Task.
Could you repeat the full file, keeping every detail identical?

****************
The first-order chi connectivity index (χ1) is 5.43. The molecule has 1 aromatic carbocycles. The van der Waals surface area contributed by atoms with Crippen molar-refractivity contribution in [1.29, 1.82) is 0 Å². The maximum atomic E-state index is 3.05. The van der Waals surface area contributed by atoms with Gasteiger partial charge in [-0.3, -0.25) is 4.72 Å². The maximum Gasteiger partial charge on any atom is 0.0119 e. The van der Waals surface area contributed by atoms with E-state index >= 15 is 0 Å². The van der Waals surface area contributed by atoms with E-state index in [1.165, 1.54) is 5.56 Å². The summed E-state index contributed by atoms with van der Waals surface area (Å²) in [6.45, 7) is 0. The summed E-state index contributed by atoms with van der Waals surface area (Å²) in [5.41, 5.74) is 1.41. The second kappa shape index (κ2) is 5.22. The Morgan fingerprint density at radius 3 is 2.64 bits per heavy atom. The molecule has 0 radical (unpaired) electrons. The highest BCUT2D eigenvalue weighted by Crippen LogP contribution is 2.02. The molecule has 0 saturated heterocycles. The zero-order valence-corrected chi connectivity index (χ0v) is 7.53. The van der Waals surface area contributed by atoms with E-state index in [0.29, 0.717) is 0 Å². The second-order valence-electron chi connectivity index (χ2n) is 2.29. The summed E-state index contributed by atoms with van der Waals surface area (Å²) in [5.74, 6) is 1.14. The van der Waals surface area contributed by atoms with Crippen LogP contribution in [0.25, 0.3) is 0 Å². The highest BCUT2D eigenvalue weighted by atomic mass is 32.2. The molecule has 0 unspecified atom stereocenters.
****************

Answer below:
The first-order chi connectivity index (χ1) is 5.43. The molecule has 1 aromatic carbocycles. The van der Waals surface area contributed by atoms with Crippen molar-refractivity contribution in [1.29, 1.82) is 0 Å². The maximum atomic E-state index is 3.05. The van der Waals surface area contributed by atoms with Gasteiger partial charge in [-0.3, -0.25) is 4.72 Å². The maximum Gasteiger partial charge on any atom is 0.0119 e. The van der Waals surface area contributed by atoms with E-state index >= 15 is 0 Å². The van der Waals surface area contributed by atoms with E-state index in [1.165, 1.54) is 5.56 Å². The summed E-state index contributed by atoms with van der Waals surface area (Å²) in [6.45, 7) is 0. The summed E-state index contributed by atoms with van der Waals surface area (Å²) in [5.41, 5.74) is 1.41. The second kappa shape index (κ2) is 5.22. The Morgan fingerprint density at radius 3 is 2.64 bits per heavy atom. The molecule has 0 radical (unpaired) electrons. The highest BCUT2D eigenvalue weighted by Crippen LogP contribution is 2.02. The molecule has 0 saturated heterocycles. The zero-order valence-corrected chi connectivity index (χ0v) is 7.53. The van der Waals surface area contributed by atoms with E-state index in [0.29, 0.717) is 0 Å². The second-order valence-electron chi connectivity index (χ2n) is 2.29. The summed E-state index contributed by atoms with van der Waals surface area (Å²) in [5.74, 6) is 1.14. The van der Waals surface area contributed by atoms with Crippen LogP contribution in [0.25, 0.3) is 0 Å². The highest BCUT2D eigenvalue weighted by atomic mass is 32.2. The molecule has 0 unspecified atom stereocenters.